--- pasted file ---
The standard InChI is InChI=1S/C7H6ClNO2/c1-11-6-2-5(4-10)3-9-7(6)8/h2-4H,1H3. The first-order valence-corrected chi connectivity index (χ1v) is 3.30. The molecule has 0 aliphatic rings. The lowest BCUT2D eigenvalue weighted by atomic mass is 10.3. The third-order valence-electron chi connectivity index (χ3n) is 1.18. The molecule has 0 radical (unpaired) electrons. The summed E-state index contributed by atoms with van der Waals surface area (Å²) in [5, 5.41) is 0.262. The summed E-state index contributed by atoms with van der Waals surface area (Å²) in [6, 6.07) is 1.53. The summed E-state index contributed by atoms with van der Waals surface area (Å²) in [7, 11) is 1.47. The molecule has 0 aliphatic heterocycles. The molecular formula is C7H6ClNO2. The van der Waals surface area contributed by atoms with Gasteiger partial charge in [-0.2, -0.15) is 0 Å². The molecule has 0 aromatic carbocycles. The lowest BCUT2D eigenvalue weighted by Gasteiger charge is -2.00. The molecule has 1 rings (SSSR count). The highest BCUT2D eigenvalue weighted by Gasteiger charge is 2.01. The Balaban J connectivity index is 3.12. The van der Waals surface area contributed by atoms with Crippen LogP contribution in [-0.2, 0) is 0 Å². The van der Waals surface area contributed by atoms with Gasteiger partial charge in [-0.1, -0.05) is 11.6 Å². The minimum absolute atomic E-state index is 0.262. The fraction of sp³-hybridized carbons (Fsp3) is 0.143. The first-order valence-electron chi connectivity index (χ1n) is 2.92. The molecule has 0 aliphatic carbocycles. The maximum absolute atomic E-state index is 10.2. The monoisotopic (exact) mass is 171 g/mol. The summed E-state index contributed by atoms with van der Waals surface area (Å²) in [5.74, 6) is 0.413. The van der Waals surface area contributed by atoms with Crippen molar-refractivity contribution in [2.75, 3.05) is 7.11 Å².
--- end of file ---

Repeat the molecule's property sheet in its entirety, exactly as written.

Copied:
The standard InChI is InChI=1S/C7H6ClNO2/c1-11-6-2-5(4-10)3-9-7(6)8/h2-4H,1H3. The first-order valence-corrected chi connectivity index (χ1v) is 3.30. The molecule has 0 aliphatic rings. The lowest BCUT2D eigenvalue weighted by atomic mass is 10.3. The third-order valence-electron chi connectivity index (χ3n) is 1.18. The molecule has 0 radical (unpaired) electrons. The summed E-state index contributed by atoms with van der Waals surface area (Å²) in [5, 5.41) is 0.262. The summed E-state index contributed by atoms with van der Waals surface area (Å²) in [6, 6.07) is 1.53. The summed E-state index contributed by atoms with van der Waals surface area (Å²) in [7, 11) is 1.47. The molecule has 0 aliphatic heterocycles. The molecular formula is C7H6ClNO2. The van der Waals surface area contributed by atoms with Gasteiger partial charge in [-0.2, -0.15) is 0 Å². The molecule has 0 aromatic carbocycles. The lowest BCUT2D eigenvalue weighted by Gasteiger charge is -2.00. The molecule has 1 rings (SSSR count). The highest BCUT2D eigenvalue weighted by Gasteiger charge is 2.01. The Balaban J connectivity index is 3.12. The van der Waals surface area contributed by atoms with Crippen LogP contribution in [-0.2, 0) is 0 Å². The van der Waals surface area contributed by atoms with Gasteiger partial charge in [-0.1, -0.05) is 11.6 Å². The minimum absolute atomic E-state index is 0.262. The fraction of sp³-hybridized carbons (Fsp3) is 0.143. The first-order valence-electron chi connectivity index (χ1n) is 2.92. The molecule has 0 aliphatic carbocycles. The maximum absolute atomic E-state index is 10.2. The monoisotopic (exact) mass is 171 g/mol. The summed E-state index contributed by atoms with van der Waals surface area (Å²) in [5.74, 6) is 0.413. The van der Waals surface area contributed by atoms with Crippen molar-refractivity contribution in [2.75, 3.05) is 7.11 Å².